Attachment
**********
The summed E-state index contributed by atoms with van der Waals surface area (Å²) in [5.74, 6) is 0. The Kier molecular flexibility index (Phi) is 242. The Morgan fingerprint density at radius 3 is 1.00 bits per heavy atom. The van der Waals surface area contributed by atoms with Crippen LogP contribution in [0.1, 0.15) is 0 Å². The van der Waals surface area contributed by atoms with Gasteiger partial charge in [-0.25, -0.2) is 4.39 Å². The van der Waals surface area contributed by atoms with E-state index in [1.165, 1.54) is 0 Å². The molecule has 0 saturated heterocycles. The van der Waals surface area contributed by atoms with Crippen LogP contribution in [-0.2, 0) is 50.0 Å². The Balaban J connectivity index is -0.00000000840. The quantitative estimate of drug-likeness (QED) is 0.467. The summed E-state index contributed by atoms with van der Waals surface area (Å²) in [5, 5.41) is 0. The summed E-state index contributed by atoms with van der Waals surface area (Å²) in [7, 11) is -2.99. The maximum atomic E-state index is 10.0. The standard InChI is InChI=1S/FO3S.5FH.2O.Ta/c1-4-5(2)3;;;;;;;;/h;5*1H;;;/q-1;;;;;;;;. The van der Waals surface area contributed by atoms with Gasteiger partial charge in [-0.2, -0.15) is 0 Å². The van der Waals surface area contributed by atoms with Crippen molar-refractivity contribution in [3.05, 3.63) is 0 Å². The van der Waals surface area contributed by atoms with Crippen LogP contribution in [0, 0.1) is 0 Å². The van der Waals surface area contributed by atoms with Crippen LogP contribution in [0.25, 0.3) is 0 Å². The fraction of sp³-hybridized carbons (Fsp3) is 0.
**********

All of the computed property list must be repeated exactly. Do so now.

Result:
The summed E-state index contributed by atoms with van der Waals surface area (Å²) in [5.74, 6) is 0. The Kier molecular flexibility index (Phi) is 242. The Morgan fingerprint density at radius 3 is 1.00 bits per heavy atom. The van der Waals surface area contributed by atoms with Crippen LogP contribution in [0.1, 0.15) is 0 Å². The van der Waals surface area contributed by atoms with Gasteiger partial charge in [-0.25, -0.2) is 4.39 Å². The van der Waals surface area contributed by atoms with E-state index in [1.165, 1.54) is 0 Å². The molecule has 0 saturated heterocycles. The van der Waals surface area contributed by atoms with Crippen LogP contribution in [-0.2, 0) is 50.0 Å². The Balaban J connectivity index is -0.00000000840. The quantitative estimate of drug-likeness (QED) is 0.467. The summed E-state index contributed by atoms with van der Waals surface area (Å²) in [5, 5.41) is 0. The summed E-state index contributed by atoms with van der Waals surface area (Å²) in [7, 11) is -2.99. The maximum atomic E-state index is 10.0. The standard InChI is InChI=1S/FO3S.5FH.2O.Ta/c1-4-5(2)3;;;;;;;;/h;5*1H;;;/q-1;;;;;;;;. The van der Waals surface area contributed by atoms with Gasteiger partial charge in [-0.2, -0.15) is 0 Å². The van der Waals surface area contributed by atoms with Crippen molar-refractivity contribution in [3.05, 3.63) is 0 Å². The van der Waals surface area contributed by atoms with Crippen LogP contribution in [0, 0.1) is 0 Å². The van der Waals surface area contributed by atoms with Crippen LogP contribution in [0.25, 0.3) is 0 Å². The fraction of sp³-hybridized carbons (Fsp3) is 0.